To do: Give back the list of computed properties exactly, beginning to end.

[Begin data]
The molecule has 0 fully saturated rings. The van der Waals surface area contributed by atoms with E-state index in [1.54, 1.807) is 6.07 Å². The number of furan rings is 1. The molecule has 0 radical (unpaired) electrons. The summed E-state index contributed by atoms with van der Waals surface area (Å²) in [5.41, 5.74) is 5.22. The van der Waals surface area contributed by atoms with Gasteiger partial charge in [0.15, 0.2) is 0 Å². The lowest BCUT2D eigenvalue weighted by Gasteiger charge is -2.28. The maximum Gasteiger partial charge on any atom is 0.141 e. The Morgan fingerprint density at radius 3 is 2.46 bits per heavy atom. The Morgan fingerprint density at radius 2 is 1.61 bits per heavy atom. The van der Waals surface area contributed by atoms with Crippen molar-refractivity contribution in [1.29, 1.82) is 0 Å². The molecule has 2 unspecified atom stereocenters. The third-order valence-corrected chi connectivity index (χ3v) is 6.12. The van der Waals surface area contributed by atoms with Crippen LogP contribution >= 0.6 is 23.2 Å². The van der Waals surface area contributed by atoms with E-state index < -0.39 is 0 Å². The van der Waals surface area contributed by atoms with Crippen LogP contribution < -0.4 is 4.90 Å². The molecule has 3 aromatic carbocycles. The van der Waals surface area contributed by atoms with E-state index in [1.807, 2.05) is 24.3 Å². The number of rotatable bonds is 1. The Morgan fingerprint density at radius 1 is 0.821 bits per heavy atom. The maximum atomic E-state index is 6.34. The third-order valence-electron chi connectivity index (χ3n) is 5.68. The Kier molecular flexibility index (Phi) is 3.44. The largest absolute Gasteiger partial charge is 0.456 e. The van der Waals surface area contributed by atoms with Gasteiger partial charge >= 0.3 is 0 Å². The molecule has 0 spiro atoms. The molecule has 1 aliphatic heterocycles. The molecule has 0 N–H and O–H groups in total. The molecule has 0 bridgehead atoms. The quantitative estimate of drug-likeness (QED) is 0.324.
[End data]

The molecule has 0 fully saturated rings. The van der Waals surface area contributed by atoms with E-state index in [1.54, 1.807) is 6.07 Å². The number of furan rings is 1. The molecule has 0 radical (unpaired) electrons. The summed E-state index contributed by atoms with van der Waals surface area (Å²) in [5.41, 5.74) is 5.22. The van der Waals surface area contributed by atoms with Gasteiger partial charge in [0.15, 0.2) is 0 Å². The lowest BCUT2D eigenvalue weighted by Gasteiger charge is -2.28. The maximum Gasteiger partial charge on any atom is 0.141 e. The Morgan fingerprint density at radius 3 is 2.46 bits per heavy atom. The Morgan fingerprint density at radius 2 is 1.61 bits per heavy atom. The van der Waals surface area contributed by atoms with Crippen molar-refractivity contribution in [1.29, 1.82) is 0 Å². The molecule has 2 unspecified atom stereocenters. The third-order valence-corrected chi connectivity index (χ3v) is 6.12. The van der Waals surface area contributed by atoms with Crippen LogP contribution >= 0.6 is 23.2 Å². The van der Waals surface area contributed by atoms with E-state index < -0.39 is 0 Å². The van der Waals surface area contributed by atoms with Crippen LogP contribution < -0.4 is 4.90 Å². The molecule has 3 aromatic carbocycles. The van der Waals surface area contributed by atoms with E-state index in [1.807, 2.05) is 24.3 Å². The number of rotatable bonds is 1. The Morgan fingerprint density at radius 1 is 0.821 bits per heavy atom. The maximum atomic E-state index is 6.34. The third-order valence-electron chi connectivity index (χ3n) is 5.68. The Kier molecular flexibility index (Phi) is 3.44. The largest absolute Gasteiger partial charge is 0.456 e. The van der Waals surface area contributed by atoms with Gasteiger partial charge >= 0.3 is 0 Å². The molecule has 0 spiro atoms. The molecule has 1 aliphatic heterocycles. The molecule has 0 N–H and O–H groups in total. The molecule has 0 bridgehead atoms. The quantitative estimate of drug-likeness (QED) is 0.324.